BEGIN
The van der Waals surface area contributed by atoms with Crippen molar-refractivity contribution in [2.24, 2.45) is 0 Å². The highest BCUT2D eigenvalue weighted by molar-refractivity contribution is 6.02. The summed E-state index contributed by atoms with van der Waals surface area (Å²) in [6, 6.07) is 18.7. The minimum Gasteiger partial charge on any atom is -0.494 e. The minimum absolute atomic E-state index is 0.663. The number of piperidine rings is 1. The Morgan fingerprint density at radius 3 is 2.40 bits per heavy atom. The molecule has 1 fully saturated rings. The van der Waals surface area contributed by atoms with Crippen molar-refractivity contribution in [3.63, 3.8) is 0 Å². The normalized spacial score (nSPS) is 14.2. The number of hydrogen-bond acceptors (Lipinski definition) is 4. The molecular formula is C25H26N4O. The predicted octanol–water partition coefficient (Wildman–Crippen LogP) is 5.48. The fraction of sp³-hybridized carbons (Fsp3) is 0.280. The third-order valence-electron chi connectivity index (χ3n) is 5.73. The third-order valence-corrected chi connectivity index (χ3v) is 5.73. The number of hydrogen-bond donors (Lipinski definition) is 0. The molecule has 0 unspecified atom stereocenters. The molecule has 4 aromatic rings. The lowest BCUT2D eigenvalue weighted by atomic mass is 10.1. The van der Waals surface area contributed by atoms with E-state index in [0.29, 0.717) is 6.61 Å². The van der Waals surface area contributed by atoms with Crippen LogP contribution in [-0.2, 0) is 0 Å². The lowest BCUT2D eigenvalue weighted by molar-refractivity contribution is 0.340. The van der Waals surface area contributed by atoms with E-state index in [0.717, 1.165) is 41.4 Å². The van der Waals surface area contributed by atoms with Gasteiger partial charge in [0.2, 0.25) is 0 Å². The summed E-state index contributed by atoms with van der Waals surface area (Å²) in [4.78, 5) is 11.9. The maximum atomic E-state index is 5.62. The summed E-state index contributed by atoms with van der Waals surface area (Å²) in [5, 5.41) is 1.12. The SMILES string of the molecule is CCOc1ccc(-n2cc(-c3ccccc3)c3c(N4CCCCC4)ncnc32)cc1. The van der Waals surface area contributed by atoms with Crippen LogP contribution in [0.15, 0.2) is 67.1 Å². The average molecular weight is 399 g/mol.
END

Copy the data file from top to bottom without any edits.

The van der Waals surface area contributed by atoms with Crippen molar-refractivity contribution in [2.24, 2.45) is 0 Å². The highest BCUT2D eigenvalue weighted by molar-refractivity contribution is 6.02. The summed E-state index contributed by atoms with van der Waals surface area (Å²) in [6, 6.07) is 18.7. The minimum Gasteiger partial charge on any atom is -0.494 e. The minimum absolute atomic E-state index is 0.663. The number of piperidine rings is 1. The Morgan fingerprint density at radius 3 is 2.40 bits per heavy atom. The molecule has 1 fully saturated rings. The van der Waals surface area contributed by atoms with Crippen molar-refractivity contribution in [3.63, 3.8) is 0 Å². The normalized spacial score (nSPS) is 14.2. The number of hydrogen-bond acceptors (Lipinski definition) is 4. The molecular formula is C25H26N4O. The predicted octanol–water partition coefficient (Wildman–Crippen LogP) is 5.48. The fraction of sp³-hybridized carbons (Fsp3) is 0.280. The third-order valence-electron chi connectivity index (χ3n) is 5.73. The third-order valence-corrected chi connectivity index (χ3v) is 5.73. The number of hydrogen-bond donors (Lipinski definition) is 0. The molecule has 0 unspecified atom stereocenters. The molecule has 4 aromatic rings. The lowest BCUT2D eigenvalue weighted by atomic mass is 10.1. The van der Waals surface area contributed by atoms with E-state index in [0.29, 0.717) is 6.61 Å². The van der Waals surface area contributed by atoms with Crippen LogP contribution in [-0.2, 0) is 0 Å². The lowest BCUT2D eigenvalue weighted by molar-refractivity contribution is 0.340. The van der Waals surface area contributed by atoms with E-state index in [0.717, 1.165) is 41.4 Å². The van der Waals surface area contributed by atoms with Gasteiger partial charge in [0.2, 0.25) is 0 Å². The summed E-state index contributed by atoms with van der Waals surface area (Å²) in [4.78, 5) is 11.9. The maximum atomic E-state index is 5.62. The summed E-state index contributed by atoms with van der Waals surface area (Å²) in [5, 5.41) is 1.12. The SMILES string of the molecule is CCOc1ccc(-n2cc(-c3ccccc3)c3c(N4CCCCC4)ncnc32)cc1. The van der Waals surface area contributed by atoms with Crippen LogP contribution in [0.15, 0.2) is 67.1 Å². The average molecular weight is 399 g/mol.